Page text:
Water markets increasingly facilitate adaptation to water scarcity, but transaction costs can be barriers to expanded water marketing, particularly under water rights law in the western United States. However, transaction costs are rarely measured, and existing research commonly overlooks how transaction costs differ across individual water transfers and uncertainty in those costs.
We collected hundreds of estimates of procedural transaction costs—costs incurred by transfer proponents for legal and hydrologic experts—by surveying 100 water professionals in the state of Colorado. There, water markets are among the most active in the United States, convey perhaps the most clearly defined private property rights of any state, and, unique to Colorado, require approval from specialized water courts. We elicited costs for water transfers with differing physical and legal characteristics, and we elicited separate assessments of (i) probabilities of legal outcomes for water transfers and (ii) transaction costs conditional on those outcomes. Then, we estimated expected transaction costs with a statistical model that combines (i) with (ii).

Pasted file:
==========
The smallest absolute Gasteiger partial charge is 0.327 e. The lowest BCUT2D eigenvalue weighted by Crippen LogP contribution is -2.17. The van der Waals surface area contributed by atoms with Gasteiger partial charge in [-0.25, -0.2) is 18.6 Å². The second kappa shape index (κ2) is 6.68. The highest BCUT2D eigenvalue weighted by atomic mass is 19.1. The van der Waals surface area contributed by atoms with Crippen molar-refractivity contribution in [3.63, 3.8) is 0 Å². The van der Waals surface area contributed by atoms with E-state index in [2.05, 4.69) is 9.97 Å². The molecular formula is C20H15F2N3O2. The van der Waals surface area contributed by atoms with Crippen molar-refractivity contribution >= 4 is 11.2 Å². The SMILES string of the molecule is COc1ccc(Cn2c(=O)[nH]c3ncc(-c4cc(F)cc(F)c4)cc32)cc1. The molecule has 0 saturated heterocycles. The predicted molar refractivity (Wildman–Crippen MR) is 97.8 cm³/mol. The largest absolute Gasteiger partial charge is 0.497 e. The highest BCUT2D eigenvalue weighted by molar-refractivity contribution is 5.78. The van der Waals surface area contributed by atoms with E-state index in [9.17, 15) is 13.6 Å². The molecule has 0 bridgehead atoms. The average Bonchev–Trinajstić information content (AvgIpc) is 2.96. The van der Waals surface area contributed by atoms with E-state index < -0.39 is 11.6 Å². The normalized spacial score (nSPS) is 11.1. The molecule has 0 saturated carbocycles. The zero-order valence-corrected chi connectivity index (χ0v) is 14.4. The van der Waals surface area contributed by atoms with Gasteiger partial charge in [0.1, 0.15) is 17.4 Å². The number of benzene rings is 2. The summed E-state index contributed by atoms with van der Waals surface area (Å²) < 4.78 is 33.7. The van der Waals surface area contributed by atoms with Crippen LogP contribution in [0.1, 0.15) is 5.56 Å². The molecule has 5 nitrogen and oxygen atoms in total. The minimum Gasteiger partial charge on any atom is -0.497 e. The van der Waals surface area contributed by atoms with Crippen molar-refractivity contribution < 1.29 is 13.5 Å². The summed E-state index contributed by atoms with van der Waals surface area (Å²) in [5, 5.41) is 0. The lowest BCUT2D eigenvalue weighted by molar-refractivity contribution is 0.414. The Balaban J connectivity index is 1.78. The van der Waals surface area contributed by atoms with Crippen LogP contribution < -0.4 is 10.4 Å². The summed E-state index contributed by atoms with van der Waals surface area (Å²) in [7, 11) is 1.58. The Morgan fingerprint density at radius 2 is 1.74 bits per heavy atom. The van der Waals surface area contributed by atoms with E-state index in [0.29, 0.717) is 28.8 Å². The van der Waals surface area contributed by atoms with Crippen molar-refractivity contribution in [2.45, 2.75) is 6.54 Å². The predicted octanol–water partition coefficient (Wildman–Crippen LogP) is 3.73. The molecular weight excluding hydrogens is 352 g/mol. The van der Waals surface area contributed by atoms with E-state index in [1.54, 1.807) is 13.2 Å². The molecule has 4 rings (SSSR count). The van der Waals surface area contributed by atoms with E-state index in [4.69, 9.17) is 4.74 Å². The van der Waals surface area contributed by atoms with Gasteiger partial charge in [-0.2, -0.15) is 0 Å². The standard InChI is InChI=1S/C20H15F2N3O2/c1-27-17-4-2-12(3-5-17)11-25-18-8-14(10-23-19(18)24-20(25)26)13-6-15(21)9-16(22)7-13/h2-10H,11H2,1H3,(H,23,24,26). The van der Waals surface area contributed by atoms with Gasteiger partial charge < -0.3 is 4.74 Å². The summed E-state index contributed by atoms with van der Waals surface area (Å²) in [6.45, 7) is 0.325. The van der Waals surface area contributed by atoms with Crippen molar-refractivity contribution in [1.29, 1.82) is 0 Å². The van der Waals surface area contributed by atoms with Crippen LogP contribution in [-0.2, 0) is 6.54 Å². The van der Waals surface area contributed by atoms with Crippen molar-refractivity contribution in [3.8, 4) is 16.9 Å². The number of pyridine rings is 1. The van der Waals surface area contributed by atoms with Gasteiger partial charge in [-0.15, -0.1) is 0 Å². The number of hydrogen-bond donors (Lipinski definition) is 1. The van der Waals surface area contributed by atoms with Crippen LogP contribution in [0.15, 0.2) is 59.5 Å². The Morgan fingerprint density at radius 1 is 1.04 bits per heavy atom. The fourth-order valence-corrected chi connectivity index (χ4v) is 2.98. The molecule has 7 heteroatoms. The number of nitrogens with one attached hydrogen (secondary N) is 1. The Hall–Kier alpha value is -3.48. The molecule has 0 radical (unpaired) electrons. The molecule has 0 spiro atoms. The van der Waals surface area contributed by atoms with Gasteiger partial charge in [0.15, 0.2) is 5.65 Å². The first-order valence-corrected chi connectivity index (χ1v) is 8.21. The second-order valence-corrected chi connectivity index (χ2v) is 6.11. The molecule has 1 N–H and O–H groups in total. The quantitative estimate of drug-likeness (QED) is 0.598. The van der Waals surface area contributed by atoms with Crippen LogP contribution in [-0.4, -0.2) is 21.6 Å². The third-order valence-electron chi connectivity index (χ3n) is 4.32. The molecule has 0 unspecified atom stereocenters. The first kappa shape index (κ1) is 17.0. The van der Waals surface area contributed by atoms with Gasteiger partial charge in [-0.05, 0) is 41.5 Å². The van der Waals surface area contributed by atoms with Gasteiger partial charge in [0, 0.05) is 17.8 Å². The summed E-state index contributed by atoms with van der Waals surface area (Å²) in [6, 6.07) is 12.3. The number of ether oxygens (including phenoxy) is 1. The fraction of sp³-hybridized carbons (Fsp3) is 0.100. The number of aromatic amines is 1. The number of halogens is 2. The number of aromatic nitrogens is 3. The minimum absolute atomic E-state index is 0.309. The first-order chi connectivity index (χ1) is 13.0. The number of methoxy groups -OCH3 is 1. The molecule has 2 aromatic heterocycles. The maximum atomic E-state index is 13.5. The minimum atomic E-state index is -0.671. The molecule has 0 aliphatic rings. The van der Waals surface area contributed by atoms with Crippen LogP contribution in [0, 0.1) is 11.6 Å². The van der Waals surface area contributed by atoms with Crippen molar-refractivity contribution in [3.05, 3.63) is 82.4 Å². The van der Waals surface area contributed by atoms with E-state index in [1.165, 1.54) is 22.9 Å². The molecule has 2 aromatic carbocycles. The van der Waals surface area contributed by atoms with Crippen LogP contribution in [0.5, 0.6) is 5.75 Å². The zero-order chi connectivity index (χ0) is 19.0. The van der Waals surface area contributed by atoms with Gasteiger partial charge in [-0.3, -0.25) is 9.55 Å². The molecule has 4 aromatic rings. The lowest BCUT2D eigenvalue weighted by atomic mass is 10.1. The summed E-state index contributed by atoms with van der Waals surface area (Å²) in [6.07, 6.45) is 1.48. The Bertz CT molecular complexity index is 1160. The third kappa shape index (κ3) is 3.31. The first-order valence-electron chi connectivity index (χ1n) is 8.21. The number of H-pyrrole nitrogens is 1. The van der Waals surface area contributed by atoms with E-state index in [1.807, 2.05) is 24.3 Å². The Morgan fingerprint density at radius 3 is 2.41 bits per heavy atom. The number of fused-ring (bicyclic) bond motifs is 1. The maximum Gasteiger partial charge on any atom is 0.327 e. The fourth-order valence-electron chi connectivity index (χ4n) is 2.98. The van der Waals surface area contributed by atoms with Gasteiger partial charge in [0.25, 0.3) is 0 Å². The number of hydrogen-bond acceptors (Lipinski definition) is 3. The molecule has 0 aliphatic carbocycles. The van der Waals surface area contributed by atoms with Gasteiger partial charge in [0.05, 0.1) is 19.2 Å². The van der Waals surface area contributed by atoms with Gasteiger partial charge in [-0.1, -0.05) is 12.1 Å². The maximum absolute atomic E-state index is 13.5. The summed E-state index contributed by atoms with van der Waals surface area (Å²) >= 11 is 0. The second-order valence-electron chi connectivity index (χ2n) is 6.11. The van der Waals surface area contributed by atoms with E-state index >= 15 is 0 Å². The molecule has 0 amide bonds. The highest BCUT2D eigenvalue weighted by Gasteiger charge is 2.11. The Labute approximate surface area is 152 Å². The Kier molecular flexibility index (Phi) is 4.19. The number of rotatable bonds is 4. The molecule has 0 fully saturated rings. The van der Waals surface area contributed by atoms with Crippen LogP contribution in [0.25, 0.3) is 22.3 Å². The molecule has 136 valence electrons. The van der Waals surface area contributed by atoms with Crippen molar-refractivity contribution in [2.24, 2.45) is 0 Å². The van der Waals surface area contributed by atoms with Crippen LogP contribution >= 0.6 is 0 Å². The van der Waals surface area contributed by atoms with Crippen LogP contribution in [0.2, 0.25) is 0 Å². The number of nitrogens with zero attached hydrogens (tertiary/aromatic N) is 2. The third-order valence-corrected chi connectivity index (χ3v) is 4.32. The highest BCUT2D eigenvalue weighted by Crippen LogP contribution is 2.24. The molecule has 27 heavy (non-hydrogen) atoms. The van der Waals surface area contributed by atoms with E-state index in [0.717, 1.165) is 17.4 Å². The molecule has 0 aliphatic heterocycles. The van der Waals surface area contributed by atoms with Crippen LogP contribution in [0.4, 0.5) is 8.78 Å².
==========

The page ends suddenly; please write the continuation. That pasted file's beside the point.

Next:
The model reveals systematic differences in transaction costs, with scale economies and higher transaction costs for water‐scarce regions, senior water rights, and higher‐conflict legal outcomes. It also shows substantial transaction cost uncertainty, which itself can discourage trading. Our novel survey and estimation procedure develops a replicable approach for measuring transaction cost heterogeneity and uncertainty. Additionally, qualitative survey data we collected indicate transaction costs have increased over time due to growing competition for scarce water and that, despite high transaction costs, specialized water courts offer unique benefits.